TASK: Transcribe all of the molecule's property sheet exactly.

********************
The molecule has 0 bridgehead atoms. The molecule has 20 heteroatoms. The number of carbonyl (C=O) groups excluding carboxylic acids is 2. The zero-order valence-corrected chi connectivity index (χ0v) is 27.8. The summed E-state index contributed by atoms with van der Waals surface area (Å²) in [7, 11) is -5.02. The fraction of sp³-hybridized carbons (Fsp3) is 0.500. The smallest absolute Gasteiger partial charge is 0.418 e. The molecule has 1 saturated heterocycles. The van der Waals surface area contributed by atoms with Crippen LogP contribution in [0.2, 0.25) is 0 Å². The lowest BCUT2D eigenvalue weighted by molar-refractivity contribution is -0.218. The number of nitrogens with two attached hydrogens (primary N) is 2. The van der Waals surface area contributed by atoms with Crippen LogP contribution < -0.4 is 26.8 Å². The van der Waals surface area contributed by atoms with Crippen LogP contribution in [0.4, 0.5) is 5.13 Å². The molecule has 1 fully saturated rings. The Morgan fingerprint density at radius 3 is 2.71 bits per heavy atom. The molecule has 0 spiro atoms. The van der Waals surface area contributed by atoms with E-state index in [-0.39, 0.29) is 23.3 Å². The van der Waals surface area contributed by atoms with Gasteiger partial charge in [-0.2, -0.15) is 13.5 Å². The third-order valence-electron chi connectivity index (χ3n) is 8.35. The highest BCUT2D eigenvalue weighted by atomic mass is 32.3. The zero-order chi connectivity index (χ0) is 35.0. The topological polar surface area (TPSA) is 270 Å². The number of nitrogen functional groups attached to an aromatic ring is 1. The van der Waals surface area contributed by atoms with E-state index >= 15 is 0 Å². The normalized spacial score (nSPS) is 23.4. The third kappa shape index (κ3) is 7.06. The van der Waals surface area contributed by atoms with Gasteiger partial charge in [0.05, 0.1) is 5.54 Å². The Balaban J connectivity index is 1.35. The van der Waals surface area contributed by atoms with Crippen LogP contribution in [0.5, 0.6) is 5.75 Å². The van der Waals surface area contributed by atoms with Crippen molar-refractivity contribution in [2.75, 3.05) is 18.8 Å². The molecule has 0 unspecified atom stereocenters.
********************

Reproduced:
The molecule has 0 bridgehead atoms. The molecule has 20 heteroatoms. The number of carbonyl (C=O) groups excluding carboxylic acids is 2. The zero-order valence-corrected chi connectivity index (χ0v) is 27.8. The summed E-state index contributed by atoms with van der Waals surface area (Å²) in [7, 11) is -5.02. The fraction of sp³-hybridized carbons (Fsp3) is 0.500. The smallest absolute Gasteiger partial charge is 0.418 e. The molecule has 1 saturated heterocycles. The van der Waals surface area contributed by atoms with Crippen LogP contribution in [0.2, 0.25) is 0 Å². The lowest BCUT2D eigenvalue weighted by molar-refractivity contribution is -0.218. The number of nitrogens with two attached hydrogens (primary N) is 2. The van der Waals surface area contributed by atoms with Crippen LogP contribution < -0.4 is 26.8 Å². The van der Waals surface area contributed by atoms with Crippen LogP contribution in [0.4, 0.5) is 5.13 Å². The molecule has 1 fully saturated rings. The Morgan fingerprint density at radius 3 is 2.71 bits per heavy atom. The molecule has 0 spiro atoms. The van der Waals surface area contributed by atoms with E-state index in [-0.39, 0.29) is 23.3 Å². The van der Waals surface area contributed by atoms with Gasteiger partial charge in [-0.2, -0.15) is 13.5 Å². The third-order valence-electron chi connectivity index (χ3n) is 8.35. The highest BCUT2D eigenvalue weighted by atomic mass is 32.3. The zero-order chi connectivity index (χ0) is 35.0. The topological polar surface area (TPSA) is 270 Å². The number of nitrogen functional groups attached to an aromatic ring is 1. The van der Waals surface area contributed by atoms with E-state index >= 15 is 0 Å². The normalized spacial score (nSPS) is 23.4. The third kappa shape index (κ3) is 7.06. The van der Waals surface area contributed by atoms with Gasteiger partial charge in [0.05, 0.1) is 5.54 Å². The Balaban J connectivity index is 1.35. The van der Waals surface area contributed by atoms with Crippen LogP contribution in [0.5, 0.6) is 5.75 Å². The van der Waals surface area contributed by atoms with Crippen molar-refractivity contribution in [2.75, 3.05) is 18.8 Å². The molecule has 0 unspecified atom stereocenters.